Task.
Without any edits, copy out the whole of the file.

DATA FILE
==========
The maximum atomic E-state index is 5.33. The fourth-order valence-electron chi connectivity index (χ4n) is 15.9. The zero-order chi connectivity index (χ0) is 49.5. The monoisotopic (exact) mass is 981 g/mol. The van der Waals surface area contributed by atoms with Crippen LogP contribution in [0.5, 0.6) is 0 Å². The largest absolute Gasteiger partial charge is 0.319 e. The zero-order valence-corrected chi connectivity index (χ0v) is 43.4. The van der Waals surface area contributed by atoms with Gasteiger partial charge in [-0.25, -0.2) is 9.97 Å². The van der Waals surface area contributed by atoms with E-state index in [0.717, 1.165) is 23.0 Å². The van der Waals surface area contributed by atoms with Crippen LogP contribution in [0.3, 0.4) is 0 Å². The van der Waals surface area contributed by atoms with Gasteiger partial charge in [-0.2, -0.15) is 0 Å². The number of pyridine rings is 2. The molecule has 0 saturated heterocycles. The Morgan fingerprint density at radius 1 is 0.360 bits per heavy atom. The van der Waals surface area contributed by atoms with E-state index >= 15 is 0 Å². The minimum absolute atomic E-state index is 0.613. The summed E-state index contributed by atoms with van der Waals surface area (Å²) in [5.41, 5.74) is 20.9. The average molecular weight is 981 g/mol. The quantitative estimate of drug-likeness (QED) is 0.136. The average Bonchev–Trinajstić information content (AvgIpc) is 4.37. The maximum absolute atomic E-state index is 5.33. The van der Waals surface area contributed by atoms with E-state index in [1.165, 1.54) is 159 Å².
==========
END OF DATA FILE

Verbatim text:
The maximum atomic E-state index is 5.33. The fourth-order valence-electron chi connectivity index (χ4n) is 15.9. The zero-order chi connectivity index (χ0) is 49.5. The monoisotopic (exact) mass is 981 g/mol. The van der Waals surface area contributed by atoms with Crippen LogP contribution in [0.5, 0.6) is 0 Å². The largest absolute Gasteiger partial charge is 0.319 e. The zero-order valence-corrected chi connectivity index (χ0v) is 43.4. The van der Waals surface area contributed by atoms with Gasteiger partial charge in [-0.25, -0.2) is 9.97 Å². The van der Waals surface area contributed by atoms with E-state index in [0.717, 1.165) is 23.0 Å². The van der Waals surface area contributed by atoms with Crippen LogP contribution in [0.3, 0.4) is 0 Å². The van der Waals surface area contributed by atoms with Gasteiger partial charge in [-0.2, -0.15) is 0 Å². The number of pyridine rings is 2. The molecule has 0 saturated heterocycles. The Morgan fingerprint density at radius 1 is 0.360 bits per heavy atom. The van der Waals surface area contributed by atoms with E-state index >= 15 is 0 Å². The minimum absolute atomic E-state index is 0.613. The summed E-state index contributed by atoms with van der Waals surface area (Å²) in [5.41, 5.74) is 20.9. The average molecular weight is 981 g/mol. The quantitative estimate of drug-likeness (QED) is 0.136. The average Bonchev–Trinajstić information content (AvgIpc) is 4.37. The maximum absolute atomic E-state index is 5.33. The van der Waals surface area contributed by atoms with E-state index in [1.165, 1.54) is 159 Å².